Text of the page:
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April 25, 2006

Ce N'est Pas un Exhibite

The National Gallery of Art in Washington, D.C. is hosting the largest Dada exhibition ever held in the United States. The show is open through to May 7.

Dada features painting, sculpture, photography, film, collage, and readymades emerging in six cities: Zurich, Berlin, Hannover, Cologne, New York, and Paris. The exhibition presents many of the most influential figures in the history of modernism, as well as others less known, including Tristan Tzara, Hans Arp, Sophie Taeuber, Hans Richter, Hannah Höch, Raoul Hausmann, George Grosz, John Heartfield, Kurt Schwitters, Max Ernst, Francis Picabia, Man Ray, and Marcel Duchamp.

The 20th-century leaves much to be desired in its fine arts. From the CIA funded abstract expressionist bubble market to Andy Warhol's closet curios, fine art has strayed ever further from the representational into the conceptual. This would be fine if, with a few notable exceptions, art had not become ever more boring. With the invention of photography the portrait and landscape painting markets evaporated. It was either concept art or unemployment for the paint and paintbrush set. Certainly Dada is to blame at least as much as Impressionism for this not terribly satisfying century-long answer to technological change. That said, it is profoundly satisfying to learn Marcel Duchamp's readymade urinal Fountain can still get a rise from a writer at the National Review.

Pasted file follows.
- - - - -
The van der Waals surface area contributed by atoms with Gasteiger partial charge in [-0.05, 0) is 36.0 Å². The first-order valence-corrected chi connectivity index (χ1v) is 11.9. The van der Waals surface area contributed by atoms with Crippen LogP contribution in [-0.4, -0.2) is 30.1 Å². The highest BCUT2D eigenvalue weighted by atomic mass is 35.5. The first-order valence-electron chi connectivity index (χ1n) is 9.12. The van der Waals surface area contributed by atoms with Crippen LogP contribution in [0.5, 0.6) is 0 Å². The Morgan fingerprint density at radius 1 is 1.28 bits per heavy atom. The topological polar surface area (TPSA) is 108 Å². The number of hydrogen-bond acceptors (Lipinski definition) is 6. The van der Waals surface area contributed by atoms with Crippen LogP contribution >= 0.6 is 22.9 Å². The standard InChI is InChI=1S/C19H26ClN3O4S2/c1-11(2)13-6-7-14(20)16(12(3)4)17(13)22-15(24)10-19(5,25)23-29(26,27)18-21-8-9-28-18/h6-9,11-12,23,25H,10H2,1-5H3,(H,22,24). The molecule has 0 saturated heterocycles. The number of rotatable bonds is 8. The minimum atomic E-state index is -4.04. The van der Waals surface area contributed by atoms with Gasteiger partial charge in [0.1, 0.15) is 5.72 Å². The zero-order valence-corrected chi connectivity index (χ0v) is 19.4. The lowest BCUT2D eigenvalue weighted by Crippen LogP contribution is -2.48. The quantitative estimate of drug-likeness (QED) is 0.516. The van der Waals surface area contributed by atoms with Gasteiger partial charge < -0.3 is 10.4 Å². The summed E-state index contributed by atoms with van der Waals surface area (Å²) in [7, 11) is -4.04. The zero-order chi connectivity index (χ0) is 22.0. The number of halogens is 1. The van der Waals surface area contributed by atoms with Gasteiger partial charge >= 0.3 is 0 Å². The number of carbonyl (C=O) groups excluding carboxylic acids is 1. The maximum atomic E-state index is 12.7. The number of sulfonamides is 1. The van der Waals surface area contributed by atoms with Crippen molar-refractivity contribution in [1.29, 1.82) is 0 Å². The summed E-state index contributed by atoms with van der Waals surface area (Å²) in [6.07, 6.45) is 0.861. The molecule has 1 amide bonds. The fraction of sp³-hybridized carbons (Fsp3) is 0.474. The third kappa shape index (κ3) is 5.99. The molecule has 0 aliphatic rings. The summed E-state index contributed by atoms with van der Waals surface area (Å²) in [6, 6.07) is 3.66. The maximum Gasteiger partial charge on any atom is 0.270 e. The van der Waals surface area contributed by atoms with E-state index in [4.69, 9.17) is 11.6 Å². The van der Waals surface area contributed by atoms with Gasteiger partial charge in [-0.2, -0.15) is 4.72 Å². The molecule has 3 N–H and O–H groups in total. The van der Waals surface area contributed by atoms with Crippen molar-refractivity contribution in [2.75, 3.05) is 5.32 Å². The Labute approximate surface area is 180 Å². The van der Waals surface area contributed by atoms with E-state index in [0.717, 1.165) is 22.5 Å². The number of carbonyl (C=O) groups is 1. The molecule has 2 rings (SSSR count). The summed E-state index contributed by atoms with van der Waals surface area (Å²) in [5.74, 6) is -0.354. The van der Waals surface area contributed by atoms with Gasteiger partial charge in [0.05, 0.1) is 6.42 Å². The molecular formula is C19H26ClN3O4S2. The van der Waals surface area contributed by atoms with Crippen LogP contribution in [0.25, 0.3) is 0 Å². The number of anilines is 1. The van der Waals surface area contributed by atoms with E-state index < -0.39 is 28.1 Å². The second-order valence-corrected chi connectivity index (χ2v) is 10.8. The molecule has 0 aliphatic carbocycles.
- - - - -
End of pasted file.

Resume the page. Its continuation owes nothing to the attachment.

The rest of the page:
O Moon of Alabama Update: Washington-based Flea-readers should beg, borrow or steal to hear Ute Lemper perform in a cabaret performance for Dada on April 29. I will be jealous.

Posted by Ghost of a flea at April 25, 2006 08:39 AM

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